At its heart, is art an object or an idea?
For centuries, art was defined as an object — the prehistoric Lascaux cave wall paintings in France, Michelangelo’s soaring Sistine Chapel ceiling or Van Gogh’s vibrantly bright sunflower paintings.
But what happens when a porcelain urinal or a wood hat rack or a steel comb become art simply because the artist says it is so? That shocking (and confusing) break from long-held artistic traditions began with Marcel Duchamp, whose long career arced across various art movements without fully embracing any of them. His “readymades” — everyday mass-produced products that became art if you let them — influenced generations of artists through the birth of conceptual art and the use of utilitarian found objects.
Throughout his career spanning more than 50 years, Duchamp reveled in confusing people, often leaving viewers floundering to find some meaning in his work or angry that it didn’t make sense. The French-American artist dodged and weaved, contradicting himself while tossing puns into artwork titles. In Duchamp’s world, you find your own meaning or nothing at all.
The Hirshhorn Museum explores Duchamp’s legacy in “Marcel Duchamp: The Barbara and Aaron Levine Collection” featuring more than 35 readymades, paintings, sketches and other work by Duchamp that were gifted to the museum by the Levines. The Hirshhorn, which previously had only one work by Duchamp, now ranks among the Philadelphia Museum of Art and the Museum of Modern Art with prominent public collections of Duchamp’s work. The Levine collection, acquired over more than two decades, also includes letters and working notes by Duchamp along with portraits of him by Man Ray, Diane Arbus and others.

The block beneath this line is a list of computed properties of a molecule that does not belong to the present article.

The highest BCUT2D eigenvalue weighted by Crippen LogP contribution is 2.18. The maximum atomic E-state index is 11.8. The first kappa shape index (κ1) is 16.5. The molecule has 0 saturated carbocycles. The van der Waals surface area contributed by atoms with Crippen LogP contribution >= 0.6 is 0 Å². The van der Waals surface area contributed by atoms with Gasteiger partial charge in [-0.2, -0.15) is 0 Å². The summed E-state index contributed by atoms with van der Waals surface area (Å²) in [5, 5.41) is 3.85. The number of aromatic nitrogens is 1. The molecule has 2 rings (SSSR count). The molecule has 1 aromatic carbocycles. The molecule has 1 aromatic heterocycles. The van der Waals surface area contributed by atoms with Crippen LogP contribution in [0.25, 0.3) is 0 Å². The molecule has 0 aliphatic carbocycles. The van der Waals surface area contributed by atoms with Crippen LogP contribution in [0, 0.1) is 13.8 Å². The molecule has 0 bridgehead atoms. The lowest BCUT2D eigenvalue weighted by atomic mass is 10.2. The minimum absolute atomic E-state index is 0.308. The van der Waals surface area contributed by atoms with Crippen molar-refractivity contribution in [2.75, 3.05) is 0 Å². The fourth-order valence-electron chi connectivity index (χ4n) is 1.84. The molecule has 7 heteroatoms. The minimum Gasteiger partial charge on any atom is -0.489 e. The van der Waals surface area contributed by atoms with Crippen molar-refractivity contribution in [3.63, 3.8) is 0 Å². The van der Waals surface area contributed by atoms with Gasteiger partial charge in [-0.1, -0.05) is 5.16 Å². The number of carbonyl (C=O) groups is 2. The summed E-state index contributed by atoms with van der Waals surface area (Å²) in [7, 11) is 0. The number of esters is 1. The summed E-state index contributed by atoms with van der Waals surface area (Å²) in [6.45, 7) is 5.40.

Duchamp’s career wasn’t always illustrious and was shaped by some early rejections that made him suspicious of the egotistical and commercial trappings of the art world. Born in France in 1887, Duchamp was embarrassed when he was asked to remove his Cubist-inspired painting “Nude Descending a Staircase, No. 2” from the Salon des Indépendants in Paris in 1912. The organizers didn’t think the repetitive fractured bodies that shift fluidly into each other really looked like a nude descending a staircase because it didn’t fit their tradition-bound representational view of painting. But when the work was shown a year later in the influential Armory Show in New York, the controversy surrounding it cemented Duchamp’s reputation as an iconoclastic provocateur. A 1937 collotype of the original oil painting is featured in the Hirshhorn exhibition.
After moving to New York in 1915 to avoid World War I, Duchamp tested the commitment of the newly established Society of Independent Artists to show any work in a jury-free exhibition in 1917. Duchamp, who helped organize the show, anonymously submitted a porcelain urinal titled “Fountain” that was signed “R. Mutt” after he bought it from J.L. Mott Iron Works in Manhattan. It also was a step over the line for the exhibition leaders, who broke their own rules and hid the urinal behind a partition, prompting Duchamp to quit from the society in disgust. The original “Fountain” was lost but a photograph by Alfred Stieglitz was featured at the time in “The Blind Man No. 2” journal, a copy of which is on view at the Hirshhorn.